Managing a team to work productively and achieve the results you want is hard enough when they are with you in the same office: Someone is breaking up with their boyfriend, someone has been called to school by their child’s teacher, and someone’s favourite hobby is spreading office rumours! What if the team is on another continent, in another time zone? To complicate the matter, often a single outsourcing service provider will not be able to provide every service required by your company, resulting in a number of different outsourcing partners, or so-called “multi-sourcing”.

Who manages the outsourced team?

While some companies have the luxury of having an outsourcing relationship manager dedicated to this task, typically with smaller and medium-sized businesses this is not the case, or the task may be assigned to a manager as one of a number of projects. However, the person chosen is key, because, as Tom Duening and Rick Click write in Essentials of Business Process Outsourcing, managing outsourcing requires a variety of skills, including negotiation, communication and business knowledge.

Building a relationship based on trust

You cannot assume that your company will spontaneously enter into a smooth working relationship with an outsourced team. The old “throw-it-over-the-fence” approach where tasks were simply assigned to an outsourced service provider has in recent years been replaced by greater emphasis on creating a true partnership between client and service provider.

The first thing you need to do if this is a new situation for you, is to be committed to outsourcing as a business strategy and to be comfortable with the processes involved. You may have to develop a project management plan, manage the project on an ongoing basis, monitor deliverables and be prepared to implement changes as required. You also need to believe in the gains of outsourcing beyond those articulated in the contract and service level agreement.

Communication is vital

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Be transparent with your goals and objectives

Keeping lines of communication open with your outsourced team will be critical in making a success of outsourcing. Especially during the initial phase of your relationship, you should keep in constant contact and be clear about how you will manage outsourced activities on a day-to-day basis. The outsourcing contract may have been negotiated before the team members were appointed to the project, so when the team is assembled, it is important to be as transparent as possible about goals and objectives. Typically, companies underestimate the importance of providing outsourcing service providers with the whole picture and give them short-term objectives rather than strategic long-term perspectives. Share your vision and your expectations.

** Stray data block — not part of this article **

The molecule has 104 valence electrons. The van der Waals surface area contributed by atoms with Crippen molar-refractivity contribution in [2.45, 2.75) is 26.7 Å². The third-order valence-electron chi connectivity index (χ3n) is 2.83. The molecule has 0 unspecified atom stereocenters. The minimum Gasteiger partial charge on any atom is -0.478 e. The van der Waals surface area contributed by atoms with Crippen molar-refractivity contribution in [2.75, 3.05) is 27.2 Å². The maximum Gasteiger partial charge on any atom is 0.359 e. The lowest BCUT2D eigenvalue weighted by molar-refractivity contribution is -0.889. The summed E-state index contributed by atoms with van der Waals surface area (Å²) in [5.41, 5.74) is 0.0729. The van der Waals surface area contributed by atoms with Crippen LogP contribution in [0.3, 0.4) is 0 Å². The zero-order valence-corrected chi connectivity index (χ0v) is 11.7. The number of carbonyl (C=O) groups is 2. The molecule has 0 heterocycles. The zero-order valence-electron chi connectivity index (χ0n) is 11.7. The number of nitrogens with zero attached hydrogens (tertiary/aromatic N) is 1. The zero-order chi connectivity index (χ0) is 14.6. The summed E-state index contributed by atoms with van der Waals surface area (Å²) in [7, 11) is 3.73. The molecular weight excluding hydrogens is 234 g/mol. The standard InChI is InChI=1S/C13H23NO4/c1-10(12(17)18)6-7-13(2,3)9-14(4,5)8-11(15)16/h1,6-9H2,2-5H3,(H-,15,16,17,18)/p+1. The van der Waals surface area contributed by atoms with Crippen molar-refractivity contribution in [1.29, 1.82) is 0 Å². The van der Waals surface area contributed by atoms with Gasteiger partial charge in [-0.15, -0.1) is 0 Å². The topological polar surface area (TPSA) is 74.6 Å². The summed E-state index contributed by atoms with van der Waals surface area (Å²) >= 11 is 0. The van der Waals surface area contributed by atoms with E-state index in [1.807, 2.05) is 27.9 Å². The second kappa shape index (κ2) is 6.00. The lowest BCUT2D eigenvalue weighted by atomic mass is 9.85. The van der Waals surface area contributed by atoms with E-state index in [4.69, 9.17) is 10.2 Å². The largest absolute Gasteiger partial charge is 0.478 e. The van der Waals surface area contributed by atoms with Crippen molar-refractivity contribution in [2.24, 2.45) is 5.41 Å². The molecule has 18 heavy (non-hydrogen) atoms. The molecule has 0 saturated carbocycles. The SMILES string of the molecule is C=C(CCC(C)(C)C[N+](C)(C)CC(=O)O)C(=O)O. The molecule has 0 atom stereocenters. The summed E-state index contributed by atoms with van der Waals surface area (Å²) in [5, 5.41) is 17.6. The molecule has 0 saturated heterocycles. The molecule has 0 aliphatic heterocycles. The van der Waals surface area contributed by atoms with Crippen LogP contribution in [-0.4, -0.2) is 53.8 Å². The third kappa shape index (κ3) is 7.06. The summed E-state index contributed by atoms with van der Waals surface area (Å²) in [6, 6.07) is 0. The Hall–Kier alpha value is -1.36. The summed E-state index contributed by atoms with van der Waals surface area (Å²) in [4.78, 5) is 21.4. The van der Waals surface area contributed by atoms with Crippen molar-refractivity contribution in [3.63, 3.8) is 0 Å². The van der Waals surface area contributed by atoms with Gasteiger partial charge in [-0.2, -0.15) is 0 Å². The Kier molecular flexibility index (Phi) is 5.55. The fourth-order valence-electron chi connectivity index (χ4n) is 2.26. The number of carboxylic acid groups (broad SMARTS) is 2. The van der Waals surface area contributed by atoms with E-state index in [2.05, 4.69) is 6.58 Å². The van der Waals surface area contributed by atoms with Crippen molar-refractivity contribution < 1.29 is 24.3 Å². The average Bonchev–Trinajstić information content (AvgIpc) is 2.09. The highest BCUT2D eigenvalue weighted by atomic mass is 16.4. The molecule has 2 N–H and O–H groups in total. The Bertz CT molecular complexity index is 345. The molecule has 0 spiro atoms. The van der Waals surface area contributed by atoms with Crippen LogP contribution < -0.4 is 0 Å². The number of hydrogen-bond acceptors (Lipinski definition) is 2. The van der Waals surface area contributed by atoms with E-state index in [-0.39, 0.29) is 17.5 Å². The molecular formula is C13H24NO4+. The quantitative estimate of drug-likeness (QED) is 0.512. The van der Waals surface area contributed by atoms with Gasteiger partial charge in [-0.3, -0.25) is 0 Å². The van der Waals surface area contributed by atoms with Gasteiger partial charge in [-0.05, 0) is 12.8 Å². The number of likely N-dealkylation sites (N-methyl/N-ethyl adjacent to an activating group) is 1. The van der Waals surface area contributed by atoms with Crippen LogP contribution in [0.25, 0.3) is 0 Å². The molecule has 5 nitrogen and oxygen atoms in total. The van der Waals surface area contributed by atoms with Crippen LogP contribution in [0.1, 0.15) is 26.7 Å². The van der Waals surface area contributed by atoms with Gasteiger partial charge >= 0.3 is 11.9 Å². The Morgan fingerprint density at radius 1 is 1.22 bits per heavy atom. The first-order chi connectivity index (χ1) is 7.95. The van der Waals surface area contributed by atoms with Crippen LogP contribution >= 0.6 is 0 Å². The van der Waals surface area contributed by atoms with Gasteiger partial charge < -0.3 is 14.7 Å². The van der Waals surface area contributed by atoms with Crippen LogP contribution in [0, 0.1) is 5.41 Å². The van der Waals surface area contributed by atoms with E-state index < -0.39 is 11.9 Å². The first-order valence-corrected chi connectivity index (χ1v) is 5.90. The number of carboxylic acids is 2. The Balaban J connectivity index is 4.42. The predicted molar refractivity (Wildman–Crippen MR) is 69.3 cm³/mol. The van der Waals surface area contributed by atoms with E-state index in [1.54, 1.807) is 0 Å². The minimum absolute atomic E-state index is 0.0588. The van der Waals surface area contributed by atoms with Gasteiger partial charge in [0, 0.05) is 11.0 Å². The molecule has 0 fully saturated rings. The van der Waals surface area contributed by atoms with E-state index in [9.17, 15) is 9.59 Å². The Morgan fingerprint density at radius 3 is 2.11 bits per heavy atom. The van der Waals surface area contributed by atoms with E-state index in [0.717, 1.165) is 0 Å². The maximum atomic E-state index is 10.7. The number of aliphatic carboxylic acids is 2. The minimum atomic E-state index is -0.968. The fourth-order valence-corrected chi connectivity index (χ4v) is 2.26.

Work on the relationship with your outsourcing partner

Remember that you have to motivate your outsourced team just as you would an in-house team. Acknowledgement and recognition for work done well will go a long way towards encouraging your outsourced team. Having a Skype conversation will add a human touch to your interactions in this regard.

Keep track of the composition of the team. If there is staff turnover or new members join the team, ask to see their CVs and retain the right to reject them as team members if they do not meet with your requirements. Although uncommon, it is not unheard of for outsourcing service providers to attract clients with experienced workers only to replace them with inexperienced once soon after the commencement of the contract. It is your responsibility to make sure that the capabilities of the service provider’s team match your requirements.

As circumstances change, it may be necessary to renegotiate or recalibrate the service level agreement. Remember that the most important part of having a service level agreement with your outsourced service provider is the two-way discussion that takes place around its contents. Adjusting service levels from time to time will lead to increased mutual understanding and aligned goals, and ultimately contribute to a mature relationship.

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